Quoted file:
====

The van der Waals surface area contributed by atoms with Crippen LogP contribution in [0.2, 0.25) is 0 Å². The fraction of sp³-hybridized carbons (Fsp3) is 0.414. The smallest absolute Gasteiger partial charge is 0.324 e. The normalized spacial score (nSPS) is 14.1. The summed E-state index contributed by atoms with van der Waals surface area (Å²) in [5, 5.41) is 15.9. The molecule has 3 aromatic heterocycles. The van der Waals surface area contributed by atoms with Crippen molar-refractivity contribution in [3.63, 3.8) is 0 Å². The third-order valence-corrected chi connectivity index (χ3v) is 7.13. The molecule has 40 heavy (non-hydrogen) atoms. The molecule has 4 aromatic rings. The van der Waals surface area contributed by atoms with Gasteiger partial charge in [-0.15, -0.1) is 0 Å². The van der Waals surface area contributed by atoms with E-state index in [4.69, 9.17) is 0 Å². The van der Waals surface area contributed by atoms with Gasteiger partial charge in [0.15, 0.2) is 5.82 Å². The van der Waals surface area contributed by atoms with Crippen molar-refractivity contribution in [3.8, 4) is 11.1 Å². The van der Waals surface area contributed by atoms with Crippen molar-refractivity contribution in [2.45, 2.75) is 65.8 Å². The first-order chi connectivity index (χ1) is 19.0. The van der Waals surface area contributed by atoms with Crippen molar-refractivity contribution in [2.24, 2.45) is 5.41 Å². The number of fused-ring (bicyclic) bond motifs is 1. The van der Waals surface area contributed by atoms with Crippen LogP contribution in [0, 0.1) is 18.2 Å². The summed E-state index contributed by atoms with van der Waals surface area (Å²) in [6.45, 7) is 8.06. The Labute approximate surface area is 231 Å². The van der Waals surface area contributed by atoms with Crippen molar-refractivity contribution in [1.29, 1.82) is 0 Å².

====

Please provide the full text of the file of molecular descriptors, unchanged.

The van der Waals surface area contributed by atoms with Crippen LogP contribution in [0.2, 0.25) is 0 Å². The fraction of sp³-hybridized carbons (Fsp3) is 0.414. The smallest absolute Gasteiger partial charge is 0.324 e. The normalized spacial score (nSPS) is 14.1. The summed E-state index contributed by atoms with van der Waals surface area (Å²) in [5, 5.41) is 15.9. The molecule has 3 aromatic heterocycles. The van der Waals surface area contributed by atoms with Crippen molar-refractivity contribution in [3.63, 3.8) is 0 Å². The third-order valence-corrected chi connectivity index (χ3v) is 7.13. The molecule has 40 heavy (non-hydrogen) atoms. The molecule has 4 aromatic rings. The van der Waals surface area contributed by atoms with Gasteiger partial charge in [-0.15, -0.1) is 0 Å². The van der Waals surface area contributed by atoms with E-state index in [4.69, 9.17) is 0 Å². The van der Waals surface area contributed by atoms with Gasteiger partial charge in [0.15, 0.2) is 5.82 Å². The van der Waals surface area contributed by atoms with Crippen molar-refractivity contribution in [3.8, 4) is 11.1 Å². The van der Waals surface area contributed by atoms with Crippen molar-refractivity contribution in [2.45, 2.75) is 65.8 Å². The first-order chi connectivity index (χ1) is 19.0. The van der Waals surface area contributed by atoms with Crippen molar-refractivity contribution in [2.24, 2.45) is 5.41 Å². The number of fused-ring (bicyclic) bond motifs is 1. The van der Waals surface area contributed by atoms with Crippen LogP contribution in [0, 0.1) is 18.2 Å². The summed E-state index contributed by atoms with van der Waals surface area (Å²) in [6.45, 7) is 8.06. The Labute approximate surface area is 231 Å². The van der Waals surface area contributed by atoms with Crippen molar-refractivity contribution in [1.29, 1.82) is 0 Å².